April 22, 2011 09:05 AM PDT
- Matt Webb Mitovich
Dick Wolf must be feeling a bit of deja vu this spring. Just as a year ago he was lobbying for NBC to pick up the original Law & Order for a 21st season (allowing it to set a record as TV’s longest-running drama series), the L&Overlord is now hoping that Criminal Intent‘s imminent 10th season won’t be — as announced by USA Network — its last.
“Being the unbridled optimist that I am, I still have hope that this is a ‘victory lap’ and not a ‘swan song,’” Wolf said during a Thursday conference call. “Based on the work so far, I think the audience is going to be very happy, relieved, and welcoming… and hopefully enough fans will come out so the powers-that-be reconsider their decision.”
Weighing in Criminal Intent‘s favor, of course, is the much anticipated return of two original series leads, Vincent D’Onofrio and Kathryn Erbe (as Detectives Robert Goren and Alexandra Eames) — not that Wolf ever wanted them long gone in the first place.
“It was never a decision to have them disappear into the wilderness,” Wolf says of the duo’s single-season extraction, during which Jeff Goldblum rode solo as Detective Zach Nichols. Looking forward, Wolf says, “I don’t think Vincent and Katie have been any better ever in the series. [Criminal Intent] is back to the power of the first two seasons.”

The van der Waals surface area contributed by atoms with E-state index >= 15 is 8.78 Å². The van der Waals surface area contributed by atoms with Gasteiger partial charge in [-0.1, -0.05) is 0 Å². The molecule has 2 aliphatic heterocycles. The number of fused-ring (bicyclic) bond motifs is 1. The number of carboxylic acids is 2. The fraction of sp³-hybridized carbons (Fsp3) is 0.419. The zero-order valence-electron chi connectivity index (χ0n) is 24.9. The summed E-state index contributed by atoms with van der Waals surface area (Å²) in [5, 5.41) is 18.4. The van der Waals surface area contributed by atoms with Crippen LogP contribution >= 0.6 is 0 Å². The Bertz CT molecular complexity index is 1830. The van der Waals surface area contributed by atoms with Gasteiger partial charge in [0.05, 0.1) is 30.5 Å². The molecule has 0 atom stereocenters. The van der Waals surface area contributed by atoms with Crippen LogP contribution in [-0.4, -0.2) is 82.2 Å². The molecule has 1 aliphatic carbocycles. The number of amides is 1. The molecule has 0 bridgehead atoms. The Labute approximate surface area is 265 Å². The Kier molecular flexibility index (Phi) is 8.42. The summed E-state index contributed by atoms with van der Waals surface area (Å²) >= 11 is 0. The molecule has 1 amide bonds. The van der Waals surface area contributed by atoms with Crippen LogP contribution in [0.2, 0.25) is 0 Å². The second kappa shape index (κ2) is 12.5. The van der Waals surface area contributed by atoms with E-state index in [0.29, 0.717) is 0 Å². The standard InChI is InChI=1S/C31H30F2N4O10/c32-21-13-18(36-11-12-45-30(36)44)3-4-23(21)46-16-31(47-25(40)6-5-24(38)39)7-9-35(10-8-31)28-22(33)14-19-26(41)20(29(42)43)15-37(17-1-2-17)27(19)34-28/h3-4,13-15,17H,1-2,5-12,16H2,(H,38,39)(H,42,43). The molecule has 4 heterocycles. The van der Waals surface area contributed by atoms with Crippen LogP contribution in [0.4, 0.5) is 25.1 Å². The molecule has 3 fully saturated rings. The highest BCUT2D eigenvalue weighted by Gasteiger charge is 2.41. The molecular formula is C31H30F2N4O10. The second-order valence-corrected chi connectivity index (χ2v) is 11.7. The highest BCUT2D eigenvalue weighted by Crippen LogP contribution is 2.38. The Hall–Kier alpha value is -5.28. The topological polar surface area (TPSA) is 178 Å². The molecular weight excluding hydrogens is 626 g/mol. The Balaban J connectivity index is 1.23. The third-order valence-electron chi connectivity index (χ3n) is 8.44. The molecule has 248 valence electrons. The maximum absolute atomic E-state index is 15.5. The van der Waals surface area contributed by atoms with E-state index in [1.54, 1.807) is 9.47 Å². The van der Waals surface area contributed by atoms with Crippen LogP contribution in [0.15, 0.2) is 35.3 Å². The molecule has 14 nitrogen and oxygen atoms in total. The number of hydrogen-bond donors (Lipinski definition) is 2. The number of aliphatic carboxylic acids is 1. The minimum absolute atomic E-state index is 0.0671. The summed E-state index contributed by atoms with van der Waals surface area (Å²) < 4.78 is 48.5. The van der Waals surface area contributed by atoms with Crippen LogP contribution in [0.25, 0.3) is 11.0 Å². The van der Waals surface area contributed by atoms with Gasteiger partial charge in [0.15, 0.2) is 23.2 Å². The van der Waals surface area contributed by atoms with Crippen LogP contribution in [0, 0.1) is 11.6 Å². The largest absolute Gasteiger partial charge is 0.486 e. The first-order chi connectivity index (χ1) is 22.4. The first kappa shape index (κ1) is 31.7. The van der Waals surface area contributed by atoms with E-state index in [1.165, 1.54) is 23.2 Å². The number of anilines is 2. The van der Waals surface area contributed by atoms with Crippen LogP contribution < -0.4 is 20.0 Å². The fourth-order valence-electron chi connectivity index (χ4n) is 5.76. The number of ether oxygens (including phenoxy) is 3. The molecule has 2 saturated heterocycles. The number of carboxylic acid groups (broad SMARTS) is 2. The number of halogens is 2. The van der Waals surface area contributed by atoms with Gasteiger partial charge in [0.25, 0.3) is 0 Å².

Of course, there is the none-too-small matter of getting Goren back onto the Major Cases Squad, fired as he was for insubordination at the start of Season 9. That segue is orchestrated by a new captain, Joseph Hannah (played by Jay O. Sanders), whom Goren knows from the police academy.
There’s also a bit of head-shrinking involved in Goren’s comeback. As Wolf explains, “In getting him back in the good graces of the police department, part of the agreement was for him to go back into psychological counseling.” As such, there will be one scene per episode where Goren meets with a therapist played by Julia Ormond (CSI: NY).
Those scenes, Wolf says, “will answer some questions that have been hanging since the first season, and over the course of [Season 10's] eight episodes you’re going to see something about the redemptive power of psychotherapy. This is an attempt to move [Goren] back to the psychologically complete detective that he was in the first season of the show.”
Whether this run of episodes kicking off Sunday, May 1, at 8/7c, is a “swan song” or “victory lap,” Wolf says, “This has been a great experience…. There is a real power in seeing this show come back at full-octane, with stories that are really interesting.”
Will you be tuning in for Criminal Intent‘s return?